‘The road to Kyrgyzstan’ | TheFencePost.com

‘The road to Kyrgyzstan’

I am not going to rant about anything this week and instead I am going to tell you a story.

When I was a reporter at the Grand Forks Herald in Grand Forks, N.D., after 911 the Grand Forks Air Force Base was sending airmen and women to Kyrgyzstan where we had set up a temporary base.

A photographer and I prepared to fly to the base on a KC 135 Stratotanker. That’s the plane that can fuel other planes in the air.

Part of our preparation included putting on chemical warfare gear, which I told my handler that he better make sure I didn’t have to do again. The gas mask was a bit claustrophobic.

Before the journey started, I wrote a column for the daily paper titled “The road to Kyrgyzstan” about what the photographer and I had to do to before the trip with a photo of us in our chemical warfare gear.

In the column, I wrote, “Now I suppose you are thinking, just what is Rona K. Johnson going to do with chemical warfare defense equipment?

Well, according to Deputy chief of Readiness Harold James, ‘God willing the creek won’t rise too high, and you won’t have to use this stuff.”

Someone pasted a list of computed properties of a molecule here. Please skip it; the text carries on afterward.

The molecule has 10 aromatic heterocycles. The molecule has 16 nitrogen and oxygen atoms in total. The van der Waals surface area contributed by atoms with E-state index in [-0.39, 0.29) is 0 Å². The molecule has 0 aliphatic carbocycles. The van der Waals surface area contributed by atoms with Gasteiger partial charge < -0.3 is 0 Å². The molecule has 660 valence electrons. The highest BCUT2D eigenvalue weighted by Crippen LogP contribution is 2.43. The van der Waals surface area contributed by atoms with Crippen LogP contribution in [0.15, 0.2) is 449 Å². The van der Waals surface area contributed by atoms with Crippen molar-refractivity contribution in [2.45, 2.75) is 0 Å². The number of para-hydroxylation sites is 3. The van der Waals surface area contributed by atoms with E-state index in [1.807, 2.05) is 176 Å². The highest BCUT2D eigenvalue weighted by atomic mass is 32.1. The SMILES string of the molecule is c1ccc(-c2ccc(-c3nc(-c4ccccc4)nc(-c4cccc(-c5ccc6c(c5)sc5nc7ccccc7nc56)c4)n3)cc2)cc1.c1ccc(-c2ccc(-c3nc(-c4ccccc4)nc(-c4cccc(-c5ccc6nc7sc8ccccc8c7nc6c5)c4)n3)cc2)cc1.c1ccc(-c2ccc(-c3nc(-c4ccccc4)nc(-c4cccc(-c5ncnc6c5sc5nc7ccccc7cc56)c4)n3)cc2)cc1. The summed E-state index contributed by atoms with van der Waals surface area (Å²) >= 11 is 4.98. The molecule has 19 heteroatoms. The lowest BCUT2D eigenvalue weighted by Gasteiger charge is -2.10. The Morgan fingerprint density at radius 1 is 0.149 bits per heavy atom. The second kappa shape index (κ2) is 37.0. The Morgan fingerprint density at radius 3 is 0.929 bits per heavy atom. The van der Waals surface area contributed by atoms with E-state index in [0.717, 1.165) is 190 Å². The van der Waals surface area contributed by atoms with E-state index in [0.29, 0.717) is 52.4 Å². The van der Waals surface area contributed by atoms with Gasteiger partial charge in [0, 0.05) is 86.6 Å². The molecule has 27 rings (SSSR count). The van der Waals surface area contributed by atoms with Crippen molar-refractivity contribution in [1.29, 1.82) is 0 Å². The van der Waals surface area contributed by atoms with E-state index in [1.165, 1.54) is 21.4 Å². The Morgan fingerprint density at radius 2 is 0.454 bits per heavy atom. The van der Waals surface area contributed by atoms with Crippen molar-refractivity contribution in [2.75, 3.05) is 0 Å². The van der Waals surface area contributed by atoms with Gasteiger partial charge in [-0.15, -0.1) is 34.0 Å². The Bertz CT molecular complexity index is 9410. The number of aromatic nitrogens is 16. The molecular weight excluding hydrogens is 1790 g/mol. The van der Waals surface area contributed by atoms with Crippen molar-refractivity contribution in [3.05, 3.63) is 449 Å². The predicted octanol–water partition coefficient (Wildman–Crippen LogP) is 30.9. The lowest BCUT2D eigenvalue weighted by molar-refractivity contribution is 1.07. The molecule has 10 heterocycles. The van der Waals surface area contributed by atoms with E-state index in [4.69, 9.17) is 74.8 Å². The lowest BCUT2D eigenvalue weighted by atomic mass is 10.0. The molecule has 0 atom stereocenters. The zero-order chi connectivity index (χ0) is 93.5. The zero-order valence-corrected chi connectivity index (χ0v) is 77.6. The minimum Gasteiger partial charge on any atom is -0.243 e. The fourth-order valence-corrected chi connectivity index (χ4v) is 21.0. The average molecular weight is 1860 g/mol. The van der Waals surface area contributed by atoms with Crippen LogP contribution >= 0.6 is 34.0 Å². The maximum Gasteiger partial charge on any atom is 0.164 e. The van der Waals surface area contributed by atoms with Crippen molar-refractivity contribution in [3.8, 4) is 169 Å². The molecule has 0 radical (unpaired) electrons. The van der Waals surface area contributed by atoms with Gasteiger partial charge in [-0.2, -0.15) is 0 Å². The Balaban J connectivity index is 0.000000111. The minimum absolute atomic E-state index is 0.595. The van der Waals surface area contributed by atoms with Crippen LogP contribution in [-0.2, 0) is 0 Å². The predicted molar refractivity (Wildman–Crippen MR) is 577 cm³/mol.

As luck would have it, we were going to stay overnight at the air force base in Mildenhall, England, where my oldest daughter was stationed. So, I got to spend a night with her and her buddies at their favorite watering hole.

The airmen and women we flew with were teenagers, some had already been to Kyrgyzstan and for others it was their first time.

It was such an honor for me to travel with these people even though it was so cold that I had to put all the clothes I had in my suitcase on to keep warm. The air force didn’t tell us to bring a sleeping bag, which is what they used to keep warm on these flights.

We also didn’t have seats which they reserve for when senators and representatives fly with them. It was apparent that newspaper reporters and photographers didn’t have any clout with the military.

We were supposed to stay at a cushy hotel in the capital city of Bishkek but those plans fell apart and we stayed in tents on base instead. The accommodations weren’t that bad, but we were warned not to keep any food in the tent because of rats that were the size of cats.

I was thinking about this story as I was going through all my past articles that I’m putting together for my family when I’m no longer on this earth.

I hope you enjoyed my trip down memory lane.


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